Using genetic markers, Dutch researchers say they have discovered a more accurate way to pinpoint the geographic origin of an African wood species, information that could be helpful in the battle against illegal logging.

The method is accurate enough to differentiate between two concessions of timber that had originally been located just 14 kilometers apart, according to the study, published in Biological Conservation.

The small differentiable radius between two samples of tropical timber is a new breakthrough.

In a blind test, genetic specialists correctly identified the concessions of 12 samples of timber 92 percent of the time. “That’s a great score,” said the study’s lead author, Mart Vlam of the Forest Ecology and Forest Management Research Group at Wagenigen University.

Due to the often close proximity of designated logging areas and illegal logging areas, identifying the exact origin of tropical timber can be important for detecting illegal timber, a press release from the university stated.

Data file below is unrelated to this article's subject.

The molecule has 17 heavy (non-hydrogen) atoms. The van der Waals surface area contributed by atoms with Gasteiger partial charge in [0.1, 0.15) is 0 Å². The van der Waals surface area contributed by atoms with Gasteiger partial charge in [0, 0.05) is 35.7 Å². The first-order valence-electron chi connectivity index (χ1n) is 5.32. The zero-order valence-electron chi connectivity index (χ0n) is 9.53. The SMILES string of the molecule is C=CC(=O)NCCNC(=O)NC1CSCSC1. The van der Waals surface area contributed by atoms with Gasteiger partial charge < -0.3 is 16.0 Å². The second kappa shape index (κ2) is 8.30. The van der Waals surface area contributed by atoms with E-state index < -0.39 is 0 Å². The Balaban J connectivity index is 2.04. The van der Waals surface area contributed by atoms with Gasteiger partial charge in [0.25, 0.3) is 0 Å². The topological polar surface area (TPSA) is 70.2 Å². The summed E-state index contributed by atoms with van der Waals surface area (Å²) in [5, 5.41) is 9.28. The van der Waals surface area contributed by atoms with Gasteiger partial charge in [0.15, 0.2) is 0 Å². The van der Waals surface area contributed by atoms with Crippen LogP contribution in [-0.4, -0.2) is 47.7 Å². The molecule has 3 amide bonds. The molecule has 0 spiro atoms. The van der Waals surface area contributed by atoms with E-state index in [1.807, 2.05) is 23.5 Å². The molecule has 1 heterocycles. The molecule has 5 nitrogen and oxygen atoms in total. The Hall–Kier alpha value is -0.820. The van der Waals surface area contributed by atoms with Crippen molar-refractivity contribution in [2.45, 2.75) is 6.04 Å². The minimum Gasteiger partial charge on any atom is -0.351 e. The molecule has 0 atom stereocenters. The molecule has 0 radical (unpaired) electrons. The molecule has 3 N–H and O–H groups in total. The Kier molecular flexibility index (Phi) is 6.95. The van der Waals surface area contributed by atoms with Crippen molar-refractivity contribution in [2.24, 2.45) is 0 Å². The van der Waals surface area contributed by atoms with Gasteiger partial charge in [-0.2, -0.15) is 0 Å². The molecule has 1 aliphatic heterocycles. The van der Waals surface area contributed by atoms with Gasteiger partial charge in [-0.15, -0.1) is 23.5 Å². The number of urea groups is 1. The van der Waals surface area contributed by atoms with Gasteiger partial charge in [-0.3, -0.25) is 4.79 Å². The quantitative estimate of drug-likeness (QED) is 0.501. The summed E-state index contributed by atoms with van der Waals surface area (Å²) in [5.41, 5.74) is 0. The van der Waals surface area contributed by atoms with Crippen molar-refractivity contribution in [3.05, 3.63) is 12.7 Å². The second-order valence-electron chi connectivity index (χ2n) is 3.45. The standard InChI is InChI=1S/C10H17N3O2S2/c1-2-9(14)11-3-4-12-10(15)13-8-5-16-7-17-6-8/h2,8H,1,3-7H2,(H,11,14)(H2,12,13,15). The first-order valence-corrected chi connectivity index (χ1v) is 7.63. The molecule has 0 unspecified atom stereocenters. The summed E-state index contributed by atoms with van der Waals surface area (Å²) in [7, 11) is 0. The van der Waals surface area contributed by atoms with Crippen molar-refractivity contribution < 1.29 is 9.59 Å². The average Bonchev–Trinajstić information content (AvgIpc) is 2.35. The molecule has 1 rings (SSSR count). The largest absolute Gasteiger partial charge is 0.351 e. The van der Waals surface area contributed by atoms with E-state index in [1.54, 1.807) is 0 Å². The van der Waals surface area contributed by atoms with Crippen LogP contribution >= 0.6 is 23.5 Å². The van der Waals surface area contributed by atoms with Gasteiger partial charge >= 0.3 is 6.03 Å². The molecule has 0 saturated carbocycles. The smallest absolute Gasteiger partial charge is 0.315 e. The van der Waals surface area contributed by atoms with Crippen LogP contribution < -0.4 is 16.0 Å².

Though the study has demonstrated the potential impact DNA analysis could have on the timber trade, more expansive research still needs to be conducted before the tests could be used in court, according to lead researcher Pieter Zuidema.

“We need to collect timber samples from a much larger area, and our analyses and labs will have to meet strict criteria,” Zuidema said.